What Do We ReaUy Know About the Solar System

In a very real sense, then, we do have—in meteorites and moon rocks—"witnesses" to the creation of the solar system. These geological remnants are relatively unchanged from the time the solar system was born. But how do we make up for an absence of precedents from which to draw potentially illuminating analogies? Why can't we just go find another planetary system forming (around a star younger than the sun) and draw our analogies from it? Well, that has been one of the main goals of astronomers in the past decade or so. In fact, NASA has defined one of its primary missions in terms of this search, called the Origins program. We are just now starting to see the results of these searches. The Hubble Space Telescope, in particular, has given us tantalizing clues about the formation of planetary systems. Around the star Beta Pictoris, astonomers have imaged a disk of material larger than the orbit of the most distant planet in our solar system, Pluto. Are the inner reaches of this disk even now taking shape as planets around that star?

The truth is, even with the best instruments that we have today, we can still learn a lot more about how our solar system formed by looking closer to home. There are a number of fundamental things that we know about our solar system, and any explanation that we come up with must, at the very least, account for what we observe.

Here are some undeniable facts that the last 300 years of planetary exploration have given us:

> Most of the planets in the solar system rotate on their axis in the same direction as they orbit the sun (counterclockwise as seen from the North Pole of Earth), and their moons orbit around them in the same direction.

> The planets in the inner reaches of the solar system are rocky and bunched together, and those in the outer part are gaseous and widely spaced.

> Most of the planets (with the exception of Pluto) orbit the sun in elliptical paths that are very nearly circles.

> Except for the innermost planet (Mercury) and the outermost (Pluto), the planets orbit in approximately the same plane (near the ecliptic), and they all orbit in the same direction.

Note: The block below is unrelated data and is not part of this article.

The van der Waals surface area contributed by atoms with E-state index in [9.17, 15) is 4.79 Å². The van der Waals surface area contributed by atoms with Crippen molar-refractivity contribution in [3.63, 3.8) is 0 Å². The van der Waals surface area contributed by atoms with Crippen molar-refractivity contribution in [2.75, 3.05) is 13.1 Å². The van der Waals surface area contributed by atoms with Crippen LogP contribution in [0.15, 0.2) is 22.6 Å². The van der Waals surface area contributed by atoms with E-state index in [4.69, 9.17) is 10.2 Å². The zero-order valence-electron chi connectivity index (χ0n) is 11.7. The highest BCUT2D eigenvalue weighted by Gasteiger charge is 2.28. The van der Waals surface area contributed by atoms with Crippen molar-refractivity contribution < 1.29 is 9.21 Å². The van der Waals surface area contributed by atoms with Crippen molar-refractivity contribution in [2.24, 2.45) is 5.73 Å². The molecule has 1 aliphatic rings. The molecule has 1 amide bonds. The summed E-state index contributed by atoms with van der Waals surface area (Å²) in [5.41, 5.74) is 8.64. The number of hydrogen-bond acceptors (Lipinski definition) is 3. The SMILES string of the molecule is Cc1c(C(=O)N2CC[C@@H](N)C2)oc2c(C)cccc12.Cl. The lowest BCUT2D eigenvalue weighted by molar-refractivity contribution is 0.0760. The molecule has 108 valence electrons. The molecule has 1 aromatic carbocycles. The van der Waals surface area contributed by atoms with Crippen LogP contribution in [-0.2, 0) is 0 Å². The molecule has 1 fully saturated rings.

> Asteroids and comets are very old, and are located in particular places in the solar system. Comets are found in the Kuiper Belt and Oort Cloud, and asteroids in the asteroid belt between Mars and Jupiter.

In addition, it is clear that the asteroids we have examined are some of the oldest unchanged objects in the solar system, and that comets travel in highly elliptical orbits, originating in the far reaches of the solar system. The most important conclusion we can draw from these observations is that the solar system appears to be fundamentally orderly rather than random. It doesn't appear that the sun formed first, and then gradually captured its nine planets from surrounding space.

Although there are important exceptions, the "counterclockwise" (as viewed from above the North Pole of the Earth) aspect of so many properties in the solar system suggests that the planets fragmented and formed from a large rotating cloud of material. That the orbits of the remaining planets are very nearly circular suggests that the solar system has settled down, as it were. Any planets or planetesimals that were on highly elliptical orbits have been cleared out in the last 4.6 billion years. The inclined, markedly elliptical orbit of Pluto is one of the arguments for its being an escaped moon from an outer planet. The physical differences in planets that are related to their distances from the sun (Chapter 12, "Solar System Family Snapshot,") suggests that the sun influenced the formation of the planets; that is, the sun must have formed first.

Star Words

The term nebula has several applications in astronomy and is used most generally to describe any fuzzy patch seen in the sky. Nebulae are often (though not always) vast clouds of dust and gas.

Star Words

The term nebula has several applications in astronomy and is used most generally to describe any fuzzy patch seen in the sky. Nebulae are often (though not always) vast clouds of dust and gas.

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